WATCH: A. Crow among the pigeons - cob job!
PUBLISHED: 13:35 11 December 2020 | UPDATED: 09:28 16 December 2020
We join Andy Crow and cousin Garry protecting a maize crop in Kent, where huge amounts of unharvested cobs are drawing in the grey hordes from miles around
It’s a fine, bright autumn morning without a breath of wind, which is not the kind of weather to put a smile on Andy Crow’s face. “You should have been here yesterday,” he advises… helpfully.
We have rendezvoused within a cough and a spit of the famous Brands Hatch racetrack in Kent and while there is no activity on the circuit, the local pigeon population is definitely racing around.
“With a few cold, calm mornings of late, we have seen lots of pigeons migrating through the area and inevitably a decent food supply is going to attract their attention. And, as you’ll see, this place has a very serious food supply!”
We walk up a steep hill to a maize stubble that is absolutely littered with cobs. “Obviously this field has already been harvested, but where the weather was dry during the growing period, and the ground was very rough, the plants didn’t develop as well as normal so, come harvest, a lot of cobs were just knocked off by the forage harvester.
“The field next door is yet to be harvested and the pigeons are cycling between the two fields. We have set up on the stubbles so we can shoot the birds coming in to the standing crop without losing the shot birds or having difficulty retrieving them.”
The first job is to select a location for the hide. Andy has been reconnoitring the area in the last few days and has assessed the most used flightlines. A stand of trees along a hedge that splits the stubble from the crops is popular with pigeons throughout the day, close to the main flightline. The lack of wind might mean that the flightline is not so well defined, but we will have to wait and see.
Andy constructs his hide using his new favourite handmade ‘ghillie net’ that blends beautifully with the surroundings – even if cousin Garry does put it up back to front!
A handful of shot birds from a previous trip get put out as decoys and a pair of rotaries provide movement on the left and right flanks.
What is very clear right from the off is that, perfect conditions or not, plenty of pigeons want to be here. In fact, they really want to be here… and they decoy brilliantly! There is no finer sight for a pigeon shooter than a bird clocking the decoys and setting a determined glide path from hundreds of yards away. Well, maybe apart from the result of a well-placed 32g shot charge adding another woodie to the bag.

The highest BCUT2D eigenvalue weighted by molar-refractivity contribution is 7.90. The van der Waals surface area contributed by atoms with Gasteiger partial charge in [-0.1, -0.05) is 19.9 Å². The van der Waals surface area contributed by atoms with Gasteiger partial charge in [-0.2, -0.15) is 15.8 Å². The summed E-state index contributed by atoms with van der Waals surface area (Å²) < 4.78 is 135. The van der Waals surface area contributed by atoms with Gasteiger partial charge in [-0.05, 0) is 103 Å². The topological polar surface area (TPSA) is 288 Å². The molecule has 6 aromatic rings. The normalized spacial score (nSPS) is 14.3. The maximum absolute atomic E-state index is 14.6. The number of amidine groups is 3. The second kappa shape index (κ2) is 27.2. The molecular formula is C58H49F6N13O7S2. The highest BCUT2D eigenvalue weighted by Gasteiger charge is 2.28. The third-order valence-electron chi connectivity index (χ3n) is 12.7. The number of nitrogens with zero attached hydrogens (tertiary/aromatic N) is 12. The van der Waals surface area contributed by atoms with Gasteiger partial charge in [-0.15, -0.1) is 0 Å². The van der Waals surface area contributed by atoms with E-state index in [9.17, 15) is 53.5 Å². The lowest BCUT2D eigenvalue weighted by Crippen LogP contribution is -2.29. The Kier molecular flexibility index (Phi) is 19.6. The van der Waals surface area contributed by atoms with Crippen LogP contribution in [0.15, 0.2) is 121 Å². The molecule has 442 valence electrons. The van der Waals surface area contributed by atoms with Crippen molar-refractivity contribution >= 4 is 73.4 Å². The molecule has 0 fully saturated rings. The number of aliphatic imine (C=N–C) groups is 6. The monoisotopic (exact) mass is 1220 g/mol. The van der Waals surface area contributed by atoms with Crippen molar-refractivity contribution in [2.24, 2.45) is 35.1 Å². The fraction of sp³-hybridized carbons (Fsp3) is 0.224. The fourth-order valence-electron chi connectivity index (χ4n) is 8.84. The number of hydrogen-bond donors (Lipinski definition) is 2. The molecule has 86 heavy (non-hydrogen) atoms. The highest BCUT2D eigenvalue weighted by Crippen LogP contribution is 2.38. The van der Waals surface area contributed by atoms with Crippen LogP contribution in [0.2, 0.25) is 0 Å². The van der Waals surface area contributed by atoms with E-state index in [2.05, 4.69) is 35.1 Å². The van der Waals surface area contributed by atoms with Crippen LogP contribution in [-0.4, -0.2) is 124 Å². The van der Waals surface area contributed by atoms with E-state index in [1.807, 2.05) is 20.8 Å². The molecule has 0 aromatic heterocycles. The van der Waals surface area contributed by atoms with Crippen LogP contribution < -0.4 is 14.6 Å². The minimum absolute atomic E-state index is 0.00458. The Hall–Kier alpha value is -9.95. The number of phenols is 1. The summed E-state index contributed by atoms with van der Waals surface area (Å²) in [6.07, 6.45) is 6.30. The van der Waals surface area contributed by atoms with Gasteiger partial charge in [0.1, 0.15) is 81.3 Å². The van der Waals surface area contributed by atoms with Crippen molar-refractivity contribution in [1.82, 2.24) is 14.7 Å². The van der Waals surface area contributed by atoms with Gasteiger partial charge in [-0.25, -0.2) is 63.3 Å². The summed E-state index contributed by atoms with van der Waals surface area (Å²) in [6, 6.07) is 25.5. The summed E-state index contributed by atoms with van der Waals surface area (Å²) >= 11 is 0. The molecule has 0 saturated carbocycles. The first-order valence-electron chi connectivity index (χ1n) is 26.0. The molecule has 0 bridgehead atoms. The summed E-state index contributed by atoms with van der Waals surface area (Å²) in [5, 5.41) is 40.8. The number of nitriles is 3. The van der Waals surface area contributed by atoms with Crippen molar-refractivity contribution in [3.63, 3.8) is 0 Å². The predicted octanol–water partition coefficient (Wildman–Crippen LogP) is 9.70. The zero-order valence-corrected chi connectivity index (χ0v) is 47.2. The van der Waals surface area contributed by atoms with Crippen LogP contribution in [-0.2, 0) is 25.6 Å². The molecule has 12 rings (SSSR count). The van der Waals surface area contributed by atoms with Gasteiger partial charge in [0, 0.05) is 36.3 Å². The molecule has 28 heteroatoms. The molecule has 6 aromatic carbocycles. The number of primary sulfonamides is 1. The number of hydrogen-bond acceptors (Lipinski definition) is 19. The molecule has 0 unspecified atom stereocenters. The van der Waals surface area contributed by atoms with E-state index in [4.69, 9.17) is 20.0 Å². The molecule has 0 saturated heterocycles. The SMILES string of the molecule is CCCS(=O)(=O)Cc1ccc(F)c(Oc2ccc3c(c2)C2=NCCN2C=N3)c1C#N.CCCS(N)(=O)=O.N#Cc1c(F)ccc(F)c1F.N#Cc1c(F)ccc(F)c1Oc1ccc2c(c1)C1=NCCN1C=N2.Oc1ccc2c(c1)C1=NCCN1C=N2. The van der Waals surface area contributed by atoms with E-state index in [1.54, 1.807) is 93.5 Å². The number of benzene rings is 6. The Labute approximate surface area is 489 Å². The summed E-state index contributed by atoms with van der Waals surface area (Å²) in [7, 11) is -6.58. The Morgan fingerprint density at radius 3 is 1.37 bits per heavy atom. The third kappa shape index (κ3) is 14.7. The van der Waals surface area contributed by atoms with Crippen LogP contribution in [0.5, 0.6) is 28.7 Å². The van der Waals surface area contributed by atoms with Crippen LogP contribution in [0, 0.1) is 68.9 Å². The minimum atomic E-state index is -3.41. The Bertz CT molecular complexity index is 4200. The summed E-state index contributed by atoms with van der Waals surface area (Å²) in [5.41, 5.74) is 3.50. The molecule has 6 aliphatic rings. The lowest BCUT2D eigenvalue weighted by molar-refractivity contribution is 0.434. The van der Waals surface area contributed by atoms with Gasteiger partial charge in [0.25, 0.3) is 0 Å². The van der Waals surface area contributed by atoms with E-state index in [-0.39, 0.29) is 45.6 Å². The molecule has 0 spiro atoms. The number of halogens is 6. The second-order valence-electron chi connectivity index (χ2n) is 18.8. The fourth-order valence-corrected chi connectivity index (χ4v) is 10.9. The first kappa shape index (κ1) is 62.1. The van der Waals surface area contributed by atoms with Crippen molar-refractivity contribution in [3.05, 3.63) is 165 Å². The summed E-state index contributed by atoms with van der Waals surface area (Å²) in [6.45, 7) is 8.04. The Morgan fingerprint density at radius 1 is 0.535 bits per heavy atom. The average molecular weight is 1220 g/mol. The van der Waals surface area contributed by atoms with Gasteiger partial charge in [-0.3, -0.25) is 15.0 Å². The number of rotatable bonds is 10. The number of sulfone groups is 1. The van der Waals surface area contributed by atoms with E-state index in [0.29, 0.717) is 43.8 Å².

A few times, the large numbers of birds in the air mean that Andy chooses not to shoot to try and avoid spooking the flock, preferring to wait for birds to approach in ones and twos where possible. “On a quiet day, you can easily put off a large number of birds with a single shot. Let them pass and they are likely to come back through the day in drips and drabs.”
Andy and Garry have had something of a bumper year on the pigeons in 2020, bagging literally thousands between them. As double acts go, they are about as slick and well drilled as it gets, calling incoming targets for one another and mopping up misses, should there be any. Inevitably, the pressure of a camera causes a few more of those than normal early doors, but the opportunity for plenty of good-natured banter between the cousins is the one thing that is never missed!
Garry’s experienced Labrador, Brandy, is joining the team today and pulls off some cracking long retrieves. Like all good pigeon dogs, she reads both her master’s body language and watches the birds with a practiced eye, marking them down perfectly, pretty much without fail. Andy’s dog Rosa is happy to play second fiddle to her senior partner today, watching and learning from the hide when Brandy takes charge.
Avian traffic is consistent rather than relentless, although there is a noticeable hot spot between 1.30pm and 3pm. There is rarely a period when there aren’t birds moving around, keeping everybody focused on the job.
A lot of birds are sneaking in from behind, meaning that Garry and Andy have to be on their mettle, trying to observe 360° of Kentish sky as effectively as possible. It’s mentally draining and a few birds manage to get in to the sitty trees behind them unobserved while a few more flash through the gap next to the hide to provide some thrilling snap shots.
“Often, when we are flighting longer birds, I’d be using Half or even Three-quarters choke but today I am on Skeet and a Quarter – and even then some of the birds are almost too close. We have been rising for the shot and then delaying a second or two to give the pigeons a chance to clear off an extra five or 10 yards to allow a decent shot pattern to develop.”
Andy sticks with the whirly all day – something that isn’t always the case. “I’ve used the flapper a lot through harvest and since, but in the past few weeks, the rotary has been working well. You’ve seen so many come right in to it today. It’s about judging their reaction and using the best tools on the day.”
The amount of birds in the area slows noticeably after 3pm and the guys collect up the bag. Over 120 pigeons is a really decent return for the day. Andy checks the crops and all feature plenty of maize, while many also include acorns and ivy berries from other feeding forays during the day.
“The field of standing maize is due to be harvested in the next day or so, but if there are lots of cobs left on top after it has been drilled, then we will probably be here again to try and protect the fresh drillings as well,” Andy says. “I would imagine that the pigeons will be frequenting this area for a long time yet!”